[Vertigo and dizziness: the neurologist's perspective]

M Strupp
Der Ophthalmologe: Zeitschrift der Deutschen Ophthalmologischen Gesellschaft 2013, 110 (1): 7-15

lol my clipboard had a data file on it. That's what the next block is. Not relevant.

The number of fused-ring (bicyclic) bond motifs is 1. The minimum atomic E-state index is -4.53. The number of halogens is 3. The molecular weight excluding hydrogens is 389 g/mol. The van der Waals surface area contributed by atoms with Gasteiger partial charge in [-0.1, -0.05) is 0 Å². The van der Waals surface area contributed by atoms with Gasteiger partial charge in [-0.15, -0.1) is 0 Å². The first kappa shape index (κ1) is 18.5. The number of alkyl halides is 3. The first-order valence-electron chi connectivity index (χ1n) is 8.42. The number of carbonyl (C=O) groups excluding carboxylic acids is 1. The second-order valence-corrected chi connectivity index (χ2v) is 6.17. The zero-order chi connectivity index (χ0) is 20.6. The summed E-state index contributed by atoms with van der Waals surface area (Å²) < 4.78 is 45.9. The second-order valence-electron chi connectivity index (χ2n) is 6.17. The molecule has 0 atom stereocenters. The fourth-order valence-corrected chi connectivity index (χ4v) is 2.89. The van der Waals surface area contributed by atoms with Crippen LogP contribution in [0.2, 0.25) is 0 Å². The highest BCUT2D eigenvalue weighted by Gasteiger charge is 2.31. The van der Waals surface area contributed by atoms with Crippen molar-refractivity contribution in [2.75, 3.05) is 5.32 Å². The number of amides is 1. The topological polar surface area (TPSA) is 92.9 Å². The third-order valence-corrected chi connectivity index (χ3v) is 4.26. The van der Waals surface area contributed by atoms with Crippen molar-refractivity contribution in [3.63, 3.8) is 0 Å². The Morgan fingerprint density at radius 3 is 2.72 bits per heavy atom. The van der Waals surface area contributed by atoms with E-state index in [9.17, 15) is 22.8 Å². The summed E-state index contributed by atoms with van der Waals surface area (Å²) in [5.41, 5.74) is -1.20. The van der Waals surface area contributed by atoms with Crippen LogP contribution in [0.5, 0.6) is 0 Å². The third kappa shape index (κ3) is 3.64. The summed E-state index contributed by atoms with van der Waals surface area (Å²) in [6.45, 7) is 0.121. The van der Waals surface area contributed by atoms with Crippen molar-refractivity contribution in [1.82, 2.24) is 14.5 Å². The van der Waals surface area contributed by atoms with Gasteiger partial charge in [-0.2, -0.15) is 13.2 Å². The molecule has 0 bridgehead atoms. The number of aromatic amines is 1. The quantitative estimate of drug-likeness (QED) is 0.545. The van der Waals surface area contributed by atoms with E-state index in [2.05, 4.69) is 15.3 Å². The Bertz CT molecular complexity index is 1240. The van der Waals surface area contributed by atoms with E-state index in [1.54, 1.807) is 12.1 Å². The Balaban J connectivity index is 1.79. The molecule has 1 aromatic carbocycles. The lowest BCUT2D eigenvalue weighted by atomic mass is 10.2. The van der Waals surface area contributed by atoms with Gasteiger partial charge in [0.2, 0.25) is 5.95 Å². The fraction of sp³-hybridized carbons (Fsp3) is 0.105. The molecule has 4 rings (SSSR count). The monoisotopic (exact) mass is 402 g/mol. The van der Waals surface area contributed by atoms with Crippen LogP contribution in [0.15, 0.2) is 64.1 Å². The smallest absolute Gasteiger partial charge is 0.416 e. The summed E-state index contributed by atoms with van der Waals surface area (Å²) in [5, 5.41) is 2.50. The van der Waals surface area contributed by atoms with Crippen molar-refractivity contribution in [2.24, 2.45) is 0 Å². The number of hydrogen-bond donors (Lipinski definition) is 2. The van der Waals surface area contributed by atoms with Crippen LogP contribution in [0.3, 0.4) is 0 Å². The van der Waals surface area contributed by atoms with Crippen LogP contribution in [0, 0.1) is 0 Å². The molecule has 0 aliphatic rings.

The spectrum of diagnoses of patients with dizziness as the leading symptom who consult a neurologist does not differ greatly from the spectrum of those who consult ear nose and throat (ENT) specialists or general practitioners (GP). The most frequent forms are benign paroxysmal positioning vertigo (BPPV), phobic postural vertigo, central vertigo disorders, Menière's disease, vestibular neuritis and bilateral vestibulopathy. However, the first and most important question that is posed to neurologists is whether it is a central or peripheral syndrome. In more than 90 % of cases this differentiation is possible by taking the patient history (asking about the type of vertigo, the duration, triggers and accompanying symptoms) and conducting a physical examination of the patient. In the case of acute vertigo disorders in particular, a five-step procedure has proved to be helpful: the cover test to look for skew deviation as the central sign and component of the ocular tilt reaction, an examination with and without Frenzel's goggles to differentiate between peripheral vestibular spontaneous nystagmus and central fixation nystagmus, an examination of smooth pursuit and gaze-holding function and finally the head-impulse test to look for a deficit in the vestibulo-ocular reflex (VOR). Considerable advances have been made in the treatment of vertigo disorders in the last 10 years, e.g., cortisone for the treatment of acute vestibular neuritis, betahistine as a high-dosage, long-term treatment for Menière's disease, carbamazepine to treat vestibular paroxysmia and aminopyridine for downbeat nystagmus and episodic ataxia type 2.

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